Impact of communicating genetic and phenotypic risk of coronary heart disease on health-related behaviour: the INFORM randomised controlled trial

Talk Code: 
Barbora Silarova
Barbora Silarova, Stephen J Sharp, Adam S Butterworth, Emanuele Di Angelantonio, Christine Girling, Kathryn Lawrence, Joanne Lucas, Carmel Moore, Rupert A Payne, Guy Shefer, Zoe Tolkien, Juliet Usher-Smith, Matthew Walker, John Danesh, Simon Griffin
Author institutions: 
MRC Epidemiology Unit, University of Cambridge, Institute of Metabolic Science, Cambridge, CB2 0QQ, UK, Department of Public Health and Primary Care, Strangeways Research Laboratory, Wort’s Causeway, Cambridge, CB1 8RN, UK


Identification of individuals at high risk of coronary heart disease (CHD) using risk scores enables efficient targeting of preventive interventions and is a key component of many primary prevention strategies such as NHS Health Checks. Limitations of previous studies have prevented reliable inference about the benefits and harms of providing individuals with information about their genetic and phenotypic risk of CHD. We aimed to quantify the short-term effects of provision of phenotypic and genetic CHD risk information, alongside lifestyle advice, on change in objectively-measured health behaviours and cardiovascular risk factors.


In a parallel-group, open randomised trial, we allocated 953 male and female blood donors (mean (SD) age = 56.7 (8.8)) with no previous history of CHD to either no intervention (control group, n= 237) or to one of three active intervention groups: i) web-based lifestyle advice only (n= 239); ii) lifestyle advice plus information on estimated 10-year CHD risk based on phenotypic characteristics (n= 239); and iii) lifestyle advice plus information on estimated 10-year CHD risk based on phenotypic and genetic characteristics (n= 238). The primary outcome was change in physical activity from baseline to 12 weeks (measured by Axivity Accelerometer®). Secondary outcomes included: cardiovascular risk factors; perceived risk; and psychological outcomes.


926 (97%) participants completed the trial. There were no significant intervention effects on physical activity defined as average acceleration over the observation period (difference in adjusted mean change from baseline): group with lifestyle advice only vs control group 0.08 m/s2 (95% CI -1.14 to 1.30); genetic group vs phenotypic group -0.36 m/s2 (95% CI -1.57 to 0.86); phenotypic group and genetic group vs. control group -0.56 m/s2 (95% CI -1.62 to 0.49) and phenotypic group and genetic group vs. lifestyle group -0.64 m/s2 (95% CI -1.69 to 0.41). Provision of lifestyle advice alone and alongside risk information was associated with increases in self-reported fruit and vegetable intake (difference in adjusted mean change from baseline): lifestyle advice vs control group 0.61 servings/day (95% CI 0.39 to 0.83); phenotypic group and genetic group vs. control group 0.47 servings/day (95% CI 0.28 to 0.67) with no differences between genetic and phenotypic risk information. There were no significant differences in cardiovascular risk factors, perceived risk; and psychological outcomes between trial groups.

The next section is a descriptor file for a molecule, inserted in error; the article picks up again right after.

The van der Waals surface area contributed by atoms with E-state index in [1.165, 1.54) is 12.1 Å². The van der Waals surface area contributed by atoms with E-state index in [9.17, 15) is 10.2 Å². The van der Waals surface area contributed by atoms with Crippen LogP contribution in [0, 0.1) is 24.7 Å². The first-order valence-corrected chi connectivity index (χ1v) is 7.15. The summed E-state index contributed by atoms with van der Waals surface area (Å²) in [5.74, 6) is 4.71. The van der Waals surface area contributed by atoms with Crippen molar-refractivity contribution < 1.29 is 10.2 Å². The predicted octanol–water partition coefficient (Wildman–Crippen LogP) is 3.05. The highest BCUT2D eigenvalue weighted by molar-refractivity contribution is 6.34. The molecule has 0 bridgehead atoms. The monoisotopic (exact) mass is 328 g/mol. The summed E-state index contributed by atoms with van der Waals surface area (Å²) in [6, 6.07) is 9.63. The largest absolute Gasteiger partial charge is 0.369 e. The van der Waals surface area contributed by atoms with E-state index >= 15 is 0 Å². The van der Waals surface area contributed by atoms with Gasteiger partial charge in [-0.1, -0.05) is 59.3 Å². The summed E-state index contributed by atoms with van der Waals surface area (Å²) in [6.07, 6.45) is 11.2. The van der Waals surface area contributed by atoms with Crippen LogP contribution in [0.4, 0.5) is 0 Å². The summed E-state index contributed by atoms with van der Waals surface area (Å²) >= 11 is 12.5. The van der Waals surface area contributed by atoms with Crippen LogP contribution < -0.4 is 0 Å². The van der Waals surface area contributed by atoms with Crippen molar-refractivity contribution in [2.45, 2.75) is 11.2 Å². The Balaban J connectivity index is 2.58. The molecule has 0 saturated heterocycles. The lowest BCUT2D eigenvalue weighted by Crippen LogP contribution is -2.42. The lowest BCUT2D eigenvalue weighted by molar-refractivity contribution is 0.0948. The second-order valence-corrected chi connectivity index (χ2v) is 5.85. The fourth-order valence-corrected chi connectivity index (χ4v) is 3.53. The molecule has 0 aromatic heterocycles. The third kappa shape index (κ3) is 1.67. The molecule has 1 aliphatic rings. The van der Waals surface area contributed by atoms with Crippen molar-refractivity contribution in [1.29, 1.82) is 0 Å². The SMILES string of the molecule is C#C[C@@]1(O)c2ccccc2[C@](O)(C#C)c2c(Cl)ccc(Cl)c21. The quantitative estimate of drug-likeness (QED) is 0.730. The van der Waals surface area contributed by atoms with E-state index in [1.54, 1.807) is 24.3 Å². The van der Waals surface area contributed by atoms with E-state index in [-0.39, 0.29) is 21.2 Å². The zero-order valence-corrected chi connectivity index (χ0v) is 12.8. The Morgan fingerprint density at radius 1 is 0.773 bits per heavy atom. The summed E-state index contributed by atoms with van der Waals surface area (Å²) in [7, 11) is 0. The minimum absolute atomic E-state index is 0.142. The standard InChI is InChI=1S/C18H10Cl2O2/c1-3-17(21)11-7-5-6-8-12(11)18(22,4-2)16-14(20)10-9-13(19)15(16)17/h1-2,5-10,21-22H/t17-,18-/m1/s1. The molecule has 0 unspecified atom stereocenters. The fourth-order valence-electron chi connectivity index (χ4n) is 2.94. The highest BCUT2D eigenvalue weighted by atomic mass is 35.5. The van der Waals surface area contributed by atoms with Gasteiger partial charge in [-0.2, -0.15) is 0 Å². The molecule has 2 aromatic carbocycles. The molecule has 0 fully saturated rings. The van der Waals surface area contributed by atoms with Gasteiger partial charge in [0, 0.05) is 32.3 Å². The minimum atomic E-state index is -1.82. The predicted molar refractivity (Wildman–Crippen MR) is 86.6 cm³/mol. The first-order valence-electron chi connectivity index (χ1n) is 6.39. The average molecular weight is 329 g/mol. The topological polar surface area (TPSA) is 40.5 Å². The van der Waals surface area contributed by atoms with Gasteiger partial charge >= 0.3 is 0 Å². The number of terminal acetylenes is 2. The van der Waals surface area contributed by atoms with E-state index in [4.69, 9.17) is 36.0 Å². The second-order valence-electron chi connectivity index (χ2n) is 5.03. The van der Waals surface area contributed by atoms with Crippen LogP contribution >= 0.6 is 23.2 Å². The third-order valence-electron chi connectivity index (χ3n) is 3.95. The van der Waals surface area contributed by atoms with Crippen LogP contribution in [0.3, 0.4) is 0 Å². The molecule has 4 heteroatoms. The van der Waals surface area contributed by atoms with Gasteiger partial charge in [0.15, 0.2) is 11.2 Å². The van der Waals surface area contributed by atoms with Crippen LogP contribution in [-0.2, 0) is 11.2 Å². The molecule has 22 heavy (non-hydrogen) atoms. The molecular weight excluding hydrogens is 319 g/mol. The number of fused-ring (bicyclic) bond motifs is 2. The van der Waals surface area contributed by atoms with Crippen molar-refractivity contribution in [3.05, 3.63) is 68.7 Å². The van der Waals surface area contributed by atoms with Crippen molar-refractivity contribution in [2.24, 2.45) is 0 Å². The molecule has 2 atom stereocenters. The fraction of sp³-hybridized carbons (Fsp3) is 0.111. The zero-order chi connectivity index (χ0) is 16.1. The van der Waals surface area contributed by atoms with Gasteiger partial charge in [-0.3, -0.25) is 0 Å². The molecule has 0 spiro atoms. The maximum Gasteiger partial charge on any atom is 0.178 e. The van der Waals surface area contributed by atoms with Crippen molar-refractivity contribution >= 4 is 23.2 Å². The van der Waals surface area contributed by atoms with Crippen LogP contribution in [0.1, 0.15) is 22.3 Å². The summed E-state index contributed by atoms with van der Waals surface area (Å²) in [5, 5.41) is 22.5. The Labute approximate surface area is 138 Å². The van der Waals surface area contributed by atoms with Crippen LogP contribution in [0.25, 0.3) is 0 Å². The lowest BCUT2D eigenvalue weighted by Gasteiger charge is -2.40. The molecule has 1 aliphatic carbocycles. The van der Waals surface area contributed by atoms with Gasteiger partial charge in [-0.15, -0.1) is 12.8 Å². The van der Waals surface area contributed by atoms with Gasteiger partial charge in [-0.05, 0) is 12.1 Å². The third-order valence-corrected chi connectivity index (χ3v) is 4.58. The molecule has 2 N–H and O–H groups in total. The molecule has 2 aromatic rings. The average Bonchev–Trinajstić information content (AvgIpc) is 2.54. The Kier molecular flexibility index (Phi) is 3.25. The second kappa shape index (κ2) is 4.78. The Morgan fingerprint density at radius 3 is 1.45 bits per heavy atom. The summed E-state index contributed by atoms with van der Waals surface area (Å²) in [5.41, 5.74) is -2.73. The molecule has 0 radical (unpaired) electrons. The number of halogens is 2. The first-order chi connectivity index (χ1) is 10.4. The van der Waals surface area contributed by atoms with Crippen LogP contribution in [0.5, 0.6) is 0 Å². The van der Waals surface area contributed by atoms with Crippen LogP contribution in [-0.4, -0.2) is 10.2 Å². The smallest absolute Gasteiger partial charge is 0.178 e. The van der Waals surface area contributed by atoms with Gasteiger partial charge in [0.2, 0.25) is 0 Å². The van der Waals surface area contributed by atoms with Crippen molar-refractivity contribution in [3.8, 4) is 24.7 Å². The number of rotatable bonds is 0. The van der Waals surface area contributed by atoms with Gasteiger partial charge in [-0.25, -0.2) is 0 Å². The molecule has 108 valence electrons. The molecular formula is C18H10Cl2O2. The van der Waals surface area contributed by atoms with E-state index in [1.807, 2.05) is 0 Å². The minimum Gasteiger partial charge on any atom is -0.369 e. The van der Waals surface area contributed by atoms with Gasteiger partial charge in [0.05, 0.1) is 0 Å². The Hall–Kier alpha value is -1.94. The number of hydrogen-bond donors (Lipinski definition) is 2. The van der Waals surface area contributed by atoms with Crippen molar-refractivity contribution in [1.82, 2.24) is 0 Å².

Provision of CHD risk information alone (either based on phenotype or genotype) is unlikely to enhance preventive strategies but neither does it cause psychological harm in the short-term. Provision of lifestyle advice alone or alongside CHD risk information might improve fruit and vegetable intake. We will interpret this finding in the light of data for change in plasma carotenoids (an objective measure of fruit and vegetable intake) which we will present at the meeting.

Submitted by: 
Barbora Silarova
Funding acknowledgement: 
INFORM is funded by European Commission Framework 7 EPIC-CVD Grant agreement no: 279233. NHS Blood and Transplant funded the INTERVAL trial. DNA extraction and genotyping in INTERVAL/INFORM was funded by the UK National Institute of Health Research. The coordinating team for INTERVAL/INFORM at the Cardiovascular Epidemiology Unit of the University of Cambridge was supported by core funding from: UK Medical Research Council (G0800270), British Heart Foundation (SP/09/002), British Heart Foundation Cambridge Cardiovascular Centre of Excellence, and UK National Institute for Health Research Cambridge Biomedical Research Centre.